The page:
Using virtualized domain controllers only

For a long time there has been a question whether it is best practice to have a least one physical server acting as a domain controller even if you are running a virtualized environment. Some say you should, but if you are looking at this issue without having legacy software to deal with, I think you can do with only virtual domain controllers.

This requires a few things of course, one being that your domain controllers must run Windows Server 2012, and that can of course be an issue for many. Second, you need to have a virtualized environment that is distributed and preferably uses HA and DRS in Vmware, but you can do without HA and DRS, they simply speed things up a bit in case of failure. I do not cover Hyper-V in this post, but the idea is basically the same.

Third, your vSphere hosts must be using NTP to sync their time against a reliable source. Time syncing and issues with time drift has been a major concern in virtualized environments for years. One could easily think that you should use Vmware tools to sync your domain controllers with vSphere, but actually you should not. Instead you should set the domain controller that has the PDC role to sync it’s time using NTP (w32time basically) against the same time source as your vSphere hosts. Then let your other domain controllers sync against the PDC. As the PDC role can be moved to different domain controllers, use a WMI filter to make sure that the domain controller that runs as a PDC always syncs time. Thanks to Markus Lassfolk for teaching me this, good tip.

There are two other things I would like to cover in this post, and those being domain controller cloning which allows for the safe cloning of domain controllers instead of having to go through the installation and dcpromo thing. A domain controller may have other software running on it as well as specific settings which would be nice to just keep when deploying an additional domain controller. Again, your Windows Server version must be 2012 for this to work. There are a few steps to do when cloning a domain controller and I will not cover them here. I just want to point out that the possibility exists. For more details about any of this, see the link at the bottom of the post.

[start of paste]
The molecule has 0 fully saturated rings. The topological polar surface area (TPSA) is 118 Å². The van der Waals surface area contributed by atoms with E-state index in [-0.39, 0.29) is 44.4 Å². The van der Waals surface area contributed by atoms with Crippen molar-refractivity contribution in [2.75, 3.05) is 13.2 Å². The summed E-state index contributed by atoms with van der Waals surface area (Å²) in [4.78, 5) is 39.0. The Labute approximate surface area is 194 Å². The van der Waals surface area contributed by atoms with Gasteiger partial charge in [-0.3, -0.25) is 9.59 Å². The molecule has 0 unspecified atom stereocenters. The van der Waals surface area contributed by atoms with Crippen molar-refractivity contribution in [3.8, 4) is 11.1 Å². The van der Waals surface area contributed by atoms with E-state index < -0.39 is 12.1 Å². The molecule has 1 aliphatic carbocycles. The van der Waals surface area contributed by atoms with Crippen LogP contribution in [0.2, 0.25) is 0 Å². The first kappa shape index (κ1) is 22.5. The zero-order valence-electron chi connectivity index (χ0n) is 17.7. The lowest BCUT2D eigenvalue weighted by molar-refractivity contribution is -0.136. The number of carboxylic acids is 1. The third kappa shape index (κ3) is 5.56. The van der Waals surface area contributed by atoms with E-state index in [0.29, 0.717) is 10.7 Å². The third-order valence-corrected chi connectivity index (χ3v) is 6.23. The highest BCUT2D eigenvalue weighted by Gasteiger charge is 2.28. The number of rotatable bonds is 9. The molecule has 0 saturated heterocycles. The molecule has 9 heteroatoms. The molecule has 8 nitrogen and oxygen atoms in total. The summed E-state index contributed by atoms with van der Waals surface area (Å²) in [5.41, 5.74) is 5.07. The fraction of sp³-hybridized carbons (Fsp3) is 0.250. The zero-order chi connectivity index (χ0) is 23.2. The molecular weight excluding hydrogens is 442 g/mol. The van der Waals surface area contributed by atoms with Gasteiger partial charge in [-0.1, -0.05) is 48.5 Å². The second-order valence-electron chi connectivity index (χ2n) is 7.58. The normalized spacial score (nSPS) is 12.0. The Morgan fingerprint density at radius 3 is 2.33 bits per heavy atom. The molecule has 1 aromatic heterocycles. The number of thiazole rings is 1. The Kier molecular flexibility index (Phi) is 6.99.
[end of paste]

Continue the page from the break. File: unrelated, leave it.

Last but certainly not least is the question about what happens when you perform a restore from snapshot on a domain controller? In the past, before Windows Server 2012, this could cause some serious issues. Active Directory keeps track of all the changes it implements, such as adding users and so on, but when a domain controller is restored to an earlier date, that logic fails. It fails because the restored domain controllers simply put use the wrong change numbers, number that the other domain controllers have already marked as used. This means that the domain controllers are out of sync with each other which is not good. So, what has happened with 2012 of Windows Server? With 2012 Microsoft introduced VM-Generation ID, which is a way to keep track of the state of the virtual machine, whether it has been cloned or restored from a snapshot. Active Directory then uses this information to realize if the domain controller is up to date or not, before the domain controller processes transactions. That way, a domain controller which is restored from a snapshot will make sure it syncs all the changes from the other domain controllers before attempting a write operation. This is a great feature which will make life a lot simpler.

As for Vmware, you must be running vSphere and Virtual Center 5.0 update 2 at least, to support this. This is just a brief overview of the concept, but please read the Virtualizing Active Directory Domain Services On VMware vSphere for all the details.

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